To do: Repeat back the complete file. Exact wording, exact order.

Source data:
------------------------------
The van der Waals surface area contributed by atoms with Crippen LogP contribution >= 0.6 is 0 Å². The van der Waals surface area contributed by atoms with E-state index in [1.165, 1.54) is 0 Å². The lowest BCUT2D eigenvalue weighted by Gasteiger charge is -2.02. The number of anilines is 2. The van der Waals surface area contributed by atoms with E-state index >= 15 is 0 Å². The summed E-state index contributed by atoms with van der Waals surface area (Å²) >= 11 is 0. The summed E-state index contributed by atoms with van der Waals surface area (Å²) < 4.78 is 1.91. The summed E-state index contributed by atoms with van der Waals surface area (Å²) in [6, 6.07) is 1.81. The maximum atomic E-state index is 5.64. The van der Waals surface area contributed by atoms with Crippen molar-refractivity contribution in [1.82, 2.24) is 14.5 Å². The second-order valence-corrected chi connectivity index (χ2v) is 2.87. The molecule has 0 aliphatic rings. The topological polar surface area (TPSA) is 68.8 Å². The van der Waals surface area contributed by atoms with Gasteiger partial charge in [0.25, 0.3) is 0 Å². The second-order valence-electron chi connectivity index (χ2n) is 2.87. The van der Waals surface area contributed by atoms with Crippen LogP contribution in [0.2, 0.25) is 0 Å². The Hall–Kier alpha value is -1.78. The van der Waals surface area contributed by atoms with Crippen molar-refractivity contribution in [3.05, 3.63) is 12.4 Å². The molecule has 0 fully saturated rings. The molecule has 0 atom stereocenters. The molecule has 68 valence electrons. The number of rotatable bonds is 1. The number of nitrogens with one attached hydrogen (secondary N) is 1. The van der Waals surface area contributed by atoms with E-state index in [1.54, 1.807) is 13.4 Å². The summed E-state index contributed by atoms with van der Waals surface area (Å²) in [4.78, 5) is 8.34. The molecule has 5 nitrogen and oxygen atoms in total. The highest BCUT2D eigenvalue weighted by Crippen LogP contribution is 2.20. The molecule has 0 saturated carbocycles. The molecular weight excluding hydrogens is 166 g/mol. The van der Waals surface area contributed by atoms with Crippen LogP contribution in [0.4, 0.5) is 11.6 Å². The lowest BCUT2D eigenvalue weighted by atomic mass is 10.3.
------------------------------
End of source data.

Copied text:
The van der Waals surface area contributed by atoms with Crippen LogP contribution >= 0.6 is 0 Å². The van der Waals surface area contributed by atoms with E-state index in [1.165, 1.54) is 0 Å². The lowest BCUT2D eigenvalue weighted by Gasteiger charge is -2.02. The number of anilines is 2. The van der Waals surface area contributed by atoms with E-state index >= 15 is 0 Å². The summed E-state index contributed by atoms with van der Waals surface area (Å²) >= 11 is 0. The summed E-state index contributed by atoms with van der Waals surface area (Å²) < 4.78 is 1.91. The summed E-state index contributed by atoms with van der Waals surface area (Å²) in [6, 6.07) is 1.81. The maximum atomic E-state index is 5.64. The van der Waals surface area contributed by atoms with Crippen molar-refractivity contribution in [1.82, 2.24) is 14.5 Å². The second-order valence-corrected chi connectivity index (χ2v) is 2.87. The molecule has 0 aliphatic rings. The topological polar surface area (TPSA) is 68.8 Å². The van der Waals surface area contributed by atoms with Gasteiger partial charge in [0.25, 0.3) is 0 Å². The second-order valence-electron chi connectivity index (χ2n) is 2.87. The van der Waals surface area contributed by atoms with Crippen LogP contribution in [0.2, 0.25) is 0 Å². The Hall–Kier alpha value is -1.78. The van der Waals surface area contributed by atoms with Crippen molar-refractivity contribution in [3.05, 3.63) is 12.4 Å². The molecule has 0 fully saturated rings. The molecule has 0 atom stereocenters. The molecule has 68 valence electrons. The number of rotatable bonds is 1. The number of nitrogens with one attached hydrogen (secondary N) is 1. The van der Waals surface area contributed by atoms with E-state index in [1.54, 1.807) is 13.4 Å². The summed E-state index contributed by atoms with van der Waals surface area (Å²) in [4.78, 5) is 8.34. The molecule has 5 nitrogen and oxygen atoms in total. The highest BCUT2D eigenvalue weighted by Crippen LogP contribution is 2.20. The molecule has 0 saturated carbocycles. The molecular weight excluding hydrogens is 166 g/mol. The van der Waals surface area contributed by atoms with Crippen LogP contribution in [0.4, 0.5) is 11.6 Å². The lowest BCUT2D eigenvalue weighted by atomic mass is 10.3.